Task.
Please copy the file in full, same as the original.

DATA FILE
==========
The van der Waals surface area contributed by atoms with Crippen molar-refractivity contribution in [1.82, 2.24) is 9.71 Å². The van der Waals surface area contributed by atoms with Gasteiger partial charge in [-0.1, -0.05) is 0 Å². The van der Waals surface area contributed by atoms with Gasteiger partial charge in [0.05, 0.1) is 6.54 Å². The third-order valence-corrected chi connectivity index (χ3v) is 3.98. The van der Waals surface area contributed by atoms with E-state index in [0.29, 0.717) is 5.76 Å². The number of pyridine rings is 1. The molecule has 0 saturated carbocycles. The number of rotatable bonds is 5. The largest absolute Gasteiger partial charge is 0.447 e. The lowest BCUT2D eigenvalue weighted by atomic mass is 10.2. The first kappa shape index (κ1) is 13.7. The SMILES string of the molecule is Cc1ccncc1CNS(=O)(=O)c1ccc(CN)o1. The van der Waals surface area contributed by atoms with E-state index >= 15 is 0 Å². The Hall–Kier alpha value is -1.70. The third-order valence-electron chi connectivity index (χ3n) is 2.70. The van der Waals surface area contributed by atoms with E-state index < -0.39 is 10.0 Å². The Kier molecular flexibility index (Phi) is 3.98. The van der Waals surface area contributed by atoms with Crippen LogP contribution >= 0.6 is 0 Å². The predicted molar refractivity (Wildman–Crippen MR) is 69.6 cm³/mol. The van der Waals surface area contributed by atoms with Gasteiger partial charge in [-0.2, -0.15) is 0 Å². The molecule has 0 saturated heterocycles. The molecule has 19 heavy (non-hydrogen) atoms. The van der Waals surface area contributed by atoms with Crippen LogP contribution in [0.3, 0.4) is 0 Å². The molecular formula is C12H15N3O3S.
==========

The van der Waals surface area contributed by atoms with Crippen molar-refractivity contribution in [1.82, 2.24) is 9.71 Å². The van der Waals surface area contributed by atoms with Gasteiger partial charge in [-0.1, -0.05) is 0 Å². The van der Waals surface area contributed by atoms with Gasteiger partial charge in [0.05, 0.1) is 6.54 Å². The third-order valence-corrected chi connectivity index (χ3v) is 3.98. The van der Waals surface area contributed by atoms with E-state index in [0.29, 0.717) is 5.76 Å². The number of pyridine rings is 1. The molecule has 0 saturated carbocycles. The number of rotatable bonds is 5. The largest absolute Gasteiger partial charge is 0.447 e. The lowest BCUT2D eigenvalue weighted by atomic mass is 10.2. The first kappa shape index (κ1) is 13.7. The SMILES string of the molecule is Cc1ccncc1CNS(=O)(=O)c1ccc(CN)o1. The van der Waals surface area contributed by atoms with E-state index >= 15 is 0 Å². The Hall–Kier alpha value is -1.70. The third-order valence-electron chi connectivity index (χ3n) is 2.70. The van der Waals surface area contributed by atoms with E-state index < -0.39 is 10.0 Å². The Kier molecular flexibility index (Phi) is 3.98. The van der Waals surface area contributed by atoms with Crippen LogP contribution >= 0.6 is 0 Å². The predicted molar refractivity (Wildman–Crippen MR) is 69.6 cm³/mol. The van der Waals surface area contributed by atoms with Gasteiger partial charge in [-0.2, -0.15) is 0 Å². The molecule has 0 saturated heterocycles. The molecule has 19 heavy (non-hydrogen) atoms. The van der Waals surface area contributed by atoms with Crippen LogP contribution in [0.3, 0.4) is 0 Å². The molecular formula is C12H15N3O3S.